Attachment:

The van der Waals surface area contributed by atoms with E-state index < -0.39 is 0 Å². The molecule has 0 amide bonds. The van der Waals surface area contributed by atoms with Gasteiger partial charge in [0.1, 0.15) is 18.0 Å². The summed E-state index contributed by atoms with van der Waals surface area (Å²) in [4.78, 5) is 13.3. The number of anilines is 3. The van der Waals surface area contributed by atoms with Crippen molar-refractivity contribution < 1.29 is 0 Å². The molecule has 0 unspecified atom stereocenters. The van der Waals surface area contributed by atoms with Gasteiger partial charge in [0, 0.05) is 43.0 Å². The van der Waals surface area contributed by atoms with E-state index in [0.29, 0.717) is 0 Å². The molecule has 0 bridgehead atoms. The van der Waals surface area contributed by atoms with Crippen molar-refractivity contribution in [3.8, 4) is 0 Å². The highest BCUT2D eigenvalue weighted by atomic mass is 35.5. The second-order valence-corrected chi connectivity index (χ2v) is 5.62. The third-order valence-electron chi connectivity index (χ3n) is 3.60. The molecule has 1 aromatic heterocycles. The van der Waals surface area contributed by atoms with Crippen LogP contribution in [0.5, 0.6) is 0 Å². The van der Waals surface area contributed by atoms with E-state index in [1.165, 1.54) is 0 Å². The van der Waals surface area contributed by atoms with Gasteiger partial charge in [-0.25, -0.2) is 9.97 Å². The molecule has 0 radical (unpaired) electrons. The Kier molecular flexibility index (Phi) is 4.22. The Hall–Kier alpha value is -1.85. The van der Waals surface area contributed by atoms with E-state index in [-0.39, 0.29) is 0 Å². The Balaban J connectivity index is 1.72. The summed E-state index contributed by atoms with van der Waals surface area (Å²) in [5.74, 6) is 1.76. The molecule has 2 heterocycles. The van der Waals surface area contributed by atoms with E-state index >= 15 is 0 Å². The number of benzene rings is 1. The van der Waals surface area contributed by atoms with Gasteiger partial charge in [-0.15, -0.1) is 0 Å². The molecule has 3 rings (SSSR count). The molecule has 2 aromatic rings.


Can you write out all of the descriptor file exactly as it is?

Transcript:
The van der Waals surface area contributed by atoms with E-state index < -0.39 is 0 Å². The molecule has 0 amide bonds. The van der Waals surface area contributed by atoms with Gasteiger partial charge in [0.1, 0.15) is 18.0 Å². The summed E-state index contributed by atoms with van der Waals surface area (Å²) in [4.78, 5) is 13.3. The number of anilines is 3. The van der Waals surface area contributed by atoms with Crippen molar-refractivity contribution < 1.29 is 0 Å². The molecule has 0 unspecified atom stereocenters. The van der Waals surface area contributed by atoms with Gasteiger partial charge in [0, 0.05) is 43.0 Å². The van der Waals surface area contributed by atoms with E-state index in [0.29, 0.717) is 0 Å². The molecule has 0 bridgehead atoms. The van der Waals surface area contributed by atoms with Crippen molar-refractivity contribution in [3.8, 4) is 0 Å². The highest BCUT2D eigenvalue weighted by atomic mass is 35.5. The second-order valence-corrected chi connectivity index (χ2v) is 5.62. The third-order valence-electron chi connectivity index (χ3n) is 3.60. The molecule has 1 aromatic heterocycles. The van der Waals surface area contributed by atoms with Crippen LogP contribution in [0.5, 0.6) is 0 Å². The van der Waals surface area contributed by atoms with E-state index in [1.165, 1.54) is 0 Å². The van der Waals surface area contributed by atoms with Gasteiger partial charge in [-0.25, -0.2) is 9.97 Å². The molecule has 0 radical (unpaired) electrons. The Kier molecular flexibility index (Phi) is 4.22. The Hall–Kier alpha value is -1.85. The van der Waals surface area contributed by atoms with E-state index in [-0.39, 0.29) is 0 Å². The Balaban J connectivity index is 1.72. The summed E-state index contributed by atoms with van der Waals surface area (Å²) in [5.74, 6) is 1.76. The molecule has 2 heterocycles. The van der Waals surface area contributed by atoms with E-state index >= 15 is 0 Å². The number of benzene rings is 1. The van der Waals surface area contributed by atoms with Gasteiger partial charge in [-0.15, -0.1) is 0 Å². The molecule has 3 rings (SSSR count). The molecule has 2 aromatic rings.